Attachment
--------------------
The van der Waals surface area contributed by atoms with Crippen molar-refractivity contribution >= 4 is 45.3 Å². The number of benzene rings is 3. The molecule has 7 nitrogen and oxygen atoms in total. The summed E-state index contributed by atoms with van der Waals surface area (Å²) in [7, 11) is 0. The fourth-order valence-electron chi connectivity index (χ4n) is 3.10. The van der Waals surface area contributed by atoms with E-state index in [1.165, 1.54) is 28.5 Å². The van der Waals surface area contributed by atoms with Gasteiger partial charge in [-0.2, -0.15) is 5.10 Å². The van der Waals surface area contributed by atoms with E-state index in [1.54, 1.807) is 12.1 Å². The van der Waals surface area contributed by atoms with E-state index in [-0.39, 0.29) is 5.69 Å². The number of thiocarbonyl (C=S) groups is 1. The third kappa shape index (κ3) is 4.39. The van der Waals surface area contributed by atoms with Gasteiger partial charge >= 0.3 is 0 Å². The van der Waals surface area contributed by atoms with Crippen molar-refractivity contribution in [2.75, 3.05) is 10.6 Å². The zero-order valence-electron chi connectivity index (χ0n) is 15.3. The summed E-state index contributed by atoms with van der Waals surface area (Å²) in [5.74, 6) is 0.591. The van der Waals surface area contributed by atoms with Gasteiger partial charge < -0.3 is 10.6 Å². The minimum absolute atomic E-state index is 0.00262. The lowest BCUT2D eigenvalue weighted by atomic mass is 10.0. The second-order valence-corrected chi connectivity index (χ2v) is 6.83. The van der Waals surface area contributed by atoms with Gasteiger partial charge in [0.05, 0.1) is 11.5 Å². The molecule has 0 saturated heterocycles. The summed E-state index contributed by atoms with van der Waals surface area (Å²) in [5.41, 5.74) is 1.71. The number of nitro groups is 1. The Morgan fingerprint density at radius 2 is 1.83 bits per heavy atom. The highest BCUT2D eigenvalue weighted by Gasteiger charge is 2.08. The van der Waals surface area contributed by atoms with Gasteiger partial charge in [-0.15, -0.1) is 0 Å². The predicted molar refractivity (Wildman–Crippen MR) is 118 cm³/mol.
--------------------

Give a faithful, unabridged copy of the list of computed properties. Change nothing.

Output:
The van der Waals surface area contributed by atoms with Crippen molar-refractivity contribution >= 4 is 45.3 Å². The number of benzene rings is 3. The molecule has 7 nitrogen and oxygen atoms in total. The summed E-state index contributed by atoms with van der Waals surface area (Å²) in [7, 11) is 0. The fourth-order valence-electron chi connectivity index (χ4n) is 3.10. The van der Waals surface area contributed by atoms with E-state index in [1.165, 1.54) is 28.5 Å². The van der Waals surface area contributed by atoms with Gasteiger partial charge in [-0.2, -0.15) is 5.10 Å². The van der Waals surface area contributed by atoms with E-state index in [1.54, 1.807) is 12.1 Å². The van der Waals surface area contributed by atoms with E-state index in [-0.39, 0.29) is 5.69 Å². The number of thiocarbonyl (C=S) groups is 1. The third kappa shape index (κ3) is 4.39. The van der Waals surface area contributed by atoms with Gasteiger partial charge >= 0.3 is 0 Å². The van der Waals surface area contributed by atoms with Crippen molar-refractivity contribution in [2.75, 3.05) is 10.6 Å². The zero-order valence-electron chi connectivity index (χ0n) is 15.3. The summed E-state index contributed by atoms with van der Waals surface area (Å²) in [5.74, 6) is 0.591. The van der Waals surface area contributed by atoms with Gasteiger partial charge < -0.3 is 10.6 Å². The minimum absolute atomic E-state index is 0.00262. The lowest BCUT2D eigenvalue weighted by atomic mass is 10.0. The second-order valence-corrected chi connectivity index (χ2v) is 6.83. The van der Waals surface area contributed by atoms with Gasteiger partial charge in [0.05, 0.1) is 11.5 Å². The molecule has 0 saturated heterocycles. The summed E-state index contributed by atoms with van der Waals surface area (Å²) in [5.41, 5.74) is 1.71. The number of nitro groups is 1. The Morgan fingerprint density at radius 2 is 1.83 bits per heavy atom. The highest BCUT2D eigenvalue weighted by Gasteiger charge is 2.08. The van der Waals surface area contributed by atoms with Gasteiger partial charge in [-0.15, -0.1) is 0 Å². The predicted molar refractivity (Wildman–Crippen MR) is 118 cm³/mol.